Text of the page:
to 2003, worker productivity rose by 60 percent. In the same period,
real wages declined by 5 percent.
As NAFTA intended, Mexico has become an
export-dependent economy. But this has not benefited most Mexicans.
Sandra Polaski of the Carnegie Endowment for International Peace
points out that Mexican manufacturing is increasingly based on
a production model in which component parts are imported, then
processed or assembled and then reexported. In the maquiladora
sector, which accounts for most exports, 97 percent of components
are imported; only 3 percent are produced in Mexico. The spillover
effect of such operations on the broader economy is very limited.
Ironically, one could argue that illegal
migration is the only thing saving Mexico from the ravages of
NAFTA and preventing it from collapsing into economic and social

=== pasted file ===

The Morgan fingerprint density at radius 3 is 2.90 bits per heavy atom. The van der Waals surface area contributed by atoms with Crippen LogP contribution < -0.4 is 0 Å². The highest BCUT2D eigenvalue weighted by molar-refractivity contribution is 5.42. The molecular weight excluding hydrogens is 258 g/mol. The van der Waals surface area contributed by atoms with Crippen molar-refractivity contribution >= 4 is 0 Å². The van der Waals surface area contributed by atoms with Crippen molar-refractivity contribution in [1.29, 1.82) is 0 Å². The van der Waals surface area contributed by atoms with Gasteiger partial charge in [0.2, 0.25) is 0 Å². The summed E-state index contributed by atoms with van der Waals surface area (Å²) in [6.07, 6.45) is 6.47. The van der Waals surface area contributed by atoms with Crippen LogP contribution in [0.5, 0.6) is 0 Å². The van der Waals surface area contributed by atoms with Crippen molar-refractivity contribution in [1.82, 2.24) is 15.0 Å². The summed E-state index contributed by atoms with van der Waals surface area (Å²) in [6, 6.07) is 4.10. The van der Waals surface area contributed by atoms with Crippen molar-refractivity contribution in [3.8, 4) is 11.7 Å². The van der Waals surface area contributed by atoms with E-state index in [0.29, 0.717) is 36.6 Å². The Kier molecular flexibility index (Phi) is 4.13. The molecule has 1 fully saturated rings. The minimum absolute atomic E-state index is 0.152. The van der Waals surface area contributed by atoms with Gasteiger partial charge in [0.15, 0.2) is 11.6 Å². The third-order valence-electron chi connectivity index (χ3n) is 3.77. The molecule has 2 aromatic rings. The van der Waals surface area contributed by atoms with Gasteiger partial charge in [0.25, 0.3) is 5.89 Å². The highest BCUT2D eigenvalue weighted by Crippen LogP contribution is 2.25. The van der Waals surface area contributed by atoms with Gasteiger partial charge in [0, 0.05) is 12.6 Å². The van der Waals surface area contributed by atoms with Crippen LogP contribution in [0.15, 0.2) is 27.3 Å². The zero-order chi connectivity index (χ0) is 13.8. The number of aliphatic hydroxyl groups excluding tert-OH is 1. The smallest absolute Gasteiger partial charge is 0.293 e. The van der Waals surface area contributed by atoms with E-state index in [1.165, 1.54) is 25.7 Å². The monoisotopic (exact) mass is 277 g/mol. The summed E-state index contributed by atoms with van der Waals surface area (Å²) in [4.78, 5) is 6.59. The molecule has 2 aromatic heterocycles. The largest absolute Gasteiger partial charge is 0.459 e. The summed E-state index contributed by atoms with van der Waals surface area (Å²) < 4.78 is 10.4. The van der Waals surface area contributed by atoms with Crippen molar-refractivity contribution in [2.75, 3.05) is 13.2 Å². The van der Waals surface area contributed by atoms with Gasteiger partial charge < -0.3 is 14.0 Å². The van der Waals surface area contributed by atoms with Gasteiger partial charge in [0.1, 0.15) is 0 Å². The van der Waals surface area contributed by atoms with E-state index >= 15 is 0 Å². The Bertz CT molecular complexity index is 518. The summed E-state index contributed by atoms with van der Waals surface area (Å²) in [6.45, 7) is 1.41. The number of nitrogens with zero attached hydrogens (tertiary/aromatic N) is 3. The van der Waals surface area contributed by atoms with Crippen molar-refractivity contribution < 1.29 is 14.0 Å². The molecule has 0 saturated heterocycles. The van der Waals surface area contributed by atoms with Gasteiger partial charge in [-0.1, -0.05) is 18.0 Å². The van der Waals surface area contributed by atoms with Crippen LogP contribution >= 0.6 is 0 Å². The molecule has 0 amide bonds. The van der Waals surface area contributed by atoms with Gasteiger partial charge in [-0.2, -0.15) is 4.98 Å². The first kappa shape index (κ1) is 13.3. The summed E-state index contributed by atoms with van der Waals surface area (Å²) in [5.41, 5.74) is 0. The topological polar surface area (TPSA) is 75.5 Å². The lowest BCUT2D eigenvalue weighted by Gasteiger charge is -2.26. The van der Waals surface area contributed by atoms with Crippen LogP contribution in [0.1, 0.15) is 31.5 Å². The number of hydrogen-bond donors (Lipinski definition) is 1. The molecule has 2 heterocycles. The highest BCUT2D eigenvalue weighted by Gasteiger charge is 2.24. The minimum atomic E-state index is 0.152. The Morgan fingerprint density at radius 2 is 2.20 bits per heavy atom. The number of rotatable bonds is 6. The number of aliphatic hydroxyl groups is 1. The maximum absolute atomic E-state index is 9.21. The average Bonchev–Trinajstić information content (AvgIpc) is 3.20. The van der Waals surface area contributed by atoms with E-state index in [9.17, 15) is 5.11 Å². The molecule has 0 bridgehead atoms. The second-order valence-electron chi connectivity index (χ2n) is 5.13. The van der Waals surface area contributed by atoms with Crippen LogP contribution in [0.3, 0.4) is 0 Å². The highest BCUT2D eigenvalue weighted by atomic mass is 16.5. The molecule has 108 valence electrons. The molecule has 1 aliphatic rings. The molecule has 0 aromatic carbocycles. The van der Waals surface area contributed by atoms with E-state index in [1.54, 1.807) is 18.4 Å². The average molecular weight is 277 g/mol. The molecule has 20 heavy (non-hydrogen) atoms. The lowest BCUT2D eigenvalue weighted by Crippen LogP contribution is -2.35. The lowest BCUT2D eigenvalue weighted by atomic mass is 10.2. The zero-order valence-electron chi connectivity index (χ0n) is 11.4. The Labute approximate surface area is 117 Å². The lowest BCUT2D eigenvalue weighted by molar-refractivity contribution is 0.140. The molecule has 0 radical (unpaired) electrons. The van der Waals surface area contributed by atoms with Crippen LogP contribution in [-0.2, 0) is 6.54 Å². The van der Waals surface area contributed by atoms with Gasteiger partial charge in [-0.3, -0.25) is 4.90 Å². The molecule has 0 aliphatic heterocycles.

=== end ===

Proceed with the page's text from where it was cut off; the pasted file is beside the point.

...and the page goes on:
Illegal migration serves as an important
safety valve. In the past 10 years, Mexico's working age population
increased by a little over 1 million per year, but the number
of jobs expanded by only half as much. The annual exodus of 500,000
to 1 million Mexicans keeps unemployment to at least manageable
Migration serves another even more important
salutary function: national financial safety net. In 2005, Mexicans
in the United States remitted some $20 billion home, about 3 percent
of Mexico's national income. Remittances now exceed tourism, oil
and the maquiladoras as the country's top single source of foreign
NAFTA boasted that trade, not aid, would
boost the lot of Mexico and Mexicans. But the only thing that
has kept the wolf from Mexico's door is aid from Mexicans living
in the United States, not trade.
It didn't have to be this way. The European
Union approached economic integration from a very different philosophical
orientation and has produced dramatically different results. "The
EU realized from the beginning that you can't have a community
unless you lift the poorest up," notes Robert Pastor, director
of the Center for North American Studies at American University